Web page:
FAA tests prove regular old AFFF is much faster than FFFP (film Forming Flouro Protein), has much better urn back resistance too. The post about FFFP on a ship isn’t accurate, that was protein foam the Coast Guard requires not FFFP. FAA test show regular low cost AFFF is much faster than any polar foam at knock down but the polar foams may provide better security in some cases.
In other words save your money. Burn back is more a function of the use or lack of use of a foam nozzle than the foam. If all you want is to put out a fire fast use a fog nozzle. If your goal is to put it out and stop a re-ignition then don’t ever use a fog nozzle use a good foam nozzle. On treated gasoline, if you want to use the least amount of foam and spend the least amount of money and still offer the best security, use 1% AFFF with a medium expansion foam tip, and hydrate the spill with a fog tip first.
If you really believe all the talk about polar solvents in gasoline eating your foam you can do a very simple test with your gas to see if it is true. Simply fill a cup with some gasoline, mix your non-polar foam concentrate with the right amount of water and shake it up to make foam. Then poor a little foam over the gasoline. If your gasoline is as bad as all the press says it is AND IT ISN’T…AFTER ALL THE GUY WHO SELLS THE STUFF WROTE THE BOOK…grain of salt, your foam will dissolve in seconds. If not the foam won’t dissolve telling you your foam is fine for your gasoline fires and spills.
That Aqueous film you are talking about so fondly the biggest component of AFFF will not form on grass, dirt, railroad siding, or on crowned roadway. So short of a totally flat surface or storage tank you really don’t have AFFF you have regular foam. In all the other cases you need to use a foam tip. No foam nozzle no foam, no film formation either…ever!
Oh, changing the foam percentage by 50% will not in any way help on your polar solvent risk. Want proof? Simply dump rubbing alcohol in a pan, mix your foam up 50% or 1000% thicker and shake it up and dump a bit on the alcohol. In about 3 seconds it will all be gone. In other words no protection no knockdown.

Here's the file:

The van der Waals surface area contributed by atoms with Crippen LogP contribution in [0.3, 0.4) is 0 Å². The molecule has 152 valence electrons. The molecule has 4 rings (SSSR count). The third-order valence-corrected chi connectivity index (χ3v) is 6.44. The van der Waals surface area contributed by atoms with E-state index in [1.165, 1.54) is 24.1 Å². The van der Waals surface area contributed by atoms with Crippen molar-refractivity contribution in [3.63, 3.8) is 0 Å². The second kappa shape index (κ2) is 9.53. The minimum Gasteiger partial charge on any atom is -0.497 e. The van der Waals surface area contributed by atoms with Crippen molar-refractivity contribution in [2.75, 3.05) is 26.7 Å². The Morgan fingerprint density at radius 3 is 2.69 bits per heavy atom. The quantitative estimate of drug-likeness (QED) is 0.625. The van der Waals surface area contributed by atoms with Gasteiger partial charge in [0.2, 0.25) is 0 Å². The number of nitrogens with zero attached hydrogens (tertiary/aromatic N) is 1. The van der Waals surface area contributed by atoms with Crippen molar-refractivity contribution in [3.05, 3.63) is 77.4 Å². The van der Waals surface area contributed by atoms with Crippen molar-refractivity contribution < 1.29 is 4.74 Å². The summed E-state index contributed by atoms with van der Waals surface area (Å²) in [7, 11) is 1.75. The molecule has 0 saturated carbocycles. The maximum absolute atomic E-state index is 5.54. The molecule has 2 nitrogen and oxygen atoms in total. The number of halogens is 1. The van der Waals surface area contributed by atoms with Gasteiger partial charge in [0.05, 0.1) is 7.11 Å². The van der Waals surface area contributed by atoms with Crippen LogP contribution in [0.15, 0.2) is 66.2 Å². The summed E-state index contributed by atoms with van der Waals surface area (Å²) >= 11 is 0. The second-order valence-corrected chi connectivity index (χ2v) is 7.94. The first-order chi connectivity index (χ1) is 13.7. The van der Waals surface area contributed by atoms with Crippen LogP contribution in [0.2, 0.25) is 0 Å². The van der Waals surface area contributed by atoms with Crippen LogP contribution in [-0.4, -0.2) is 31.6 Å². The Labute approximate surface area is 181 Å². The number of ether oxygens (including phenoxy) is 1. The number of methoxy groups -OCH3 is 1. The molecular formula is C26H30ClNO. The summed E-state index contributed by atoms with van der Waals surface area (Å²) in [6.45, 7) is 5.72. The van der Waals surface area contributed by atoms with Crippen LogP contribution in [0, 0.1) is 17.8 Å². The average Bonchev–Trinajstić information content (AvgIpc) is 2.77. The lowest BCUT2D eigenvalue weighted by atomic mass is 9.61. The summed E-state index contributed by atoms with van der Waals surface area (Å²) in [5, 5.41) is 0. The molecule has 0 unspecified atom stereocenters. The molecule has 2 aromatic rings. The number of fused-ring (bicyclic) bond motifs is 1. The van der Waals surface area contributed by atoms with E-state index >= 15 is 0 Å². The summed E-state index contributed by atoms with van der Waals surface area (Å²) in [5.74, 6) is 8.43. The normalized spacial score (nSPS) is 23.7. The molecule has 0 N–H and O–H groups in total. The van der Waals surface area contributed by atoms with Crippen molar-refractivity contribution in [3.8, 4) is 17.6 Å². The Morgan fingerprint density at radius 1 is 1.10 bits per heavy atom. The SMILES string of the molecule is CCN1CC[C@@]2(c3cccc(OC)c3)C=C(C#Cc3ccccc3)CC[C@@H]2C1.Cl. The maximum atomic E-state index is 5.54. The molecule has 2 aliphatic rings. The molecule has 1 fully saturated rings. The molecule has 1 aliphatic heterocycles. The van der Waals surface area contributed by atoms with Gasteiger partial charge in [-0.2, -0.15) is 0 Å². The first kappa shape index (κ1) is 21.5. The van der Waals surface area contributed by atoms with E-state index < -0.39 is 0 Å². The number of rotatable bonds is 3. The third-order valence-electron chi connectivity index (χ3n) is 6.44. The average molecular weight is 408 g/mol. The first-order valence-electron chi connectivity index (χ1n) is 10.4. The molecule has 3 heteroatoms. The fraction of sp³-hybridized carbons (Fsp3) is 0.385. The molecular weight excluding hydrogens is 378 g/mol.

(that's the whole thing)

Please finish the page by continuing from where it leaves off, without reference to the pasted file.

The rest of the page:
FFFP is hardly the best option for municipal fire departments. It sucks in the FAA tests, is of limited production and has the highest costs. SO YEAH IT IS THE IDEAL FOR THE SOLE SOURCE SALESMAN.
The 3/3 and 3/6 polar foams are really poor choices for polar fires also. 1%/3$ concentrates are a much better choice, you’ll use 1/3 the concentrate and spend half to one third the money on the same fire. Gee, that must be why Williams fire control keeps putting out all these tanks using the stuff. Yeah even NFPA says you cannot put out a tank bigger than 120 feet, but Williams has done many bigger than that including a 300 footer. It is the foam and nozzles.
CAFS and Class A will in fact with a foam nozzle do just as good a job as any AFFF where you’ll actually have a fire or spill. After all, most fuels will not allow film formation nor will most firefighting or spill locations.
Vapor sealing will be close to the same except on hot surfaces. If you care about hot surfaces or long term vapor suppression, protein is about the only choice. Allthe other foams are a compromise.
Your point about drain times and CAFS is only accurate if you are at a tank fire or absolutely flat surface. Film formation does not occur unless you have a liquid surface for it to form and will not be created on 8 of the 10 most common hydrocarbon fuels and won’t happen on any polar solvent, ever! So always use a foam tip.
AFFF was designed for witnesses knockdowns of plane crashes to save pilots, knockdown was given up for speed. Municipal firefighting is the exact opposite.
FFFP foam doesn’t stink that was protein ( P ) foam. One is blood and guts the other is protein animal based.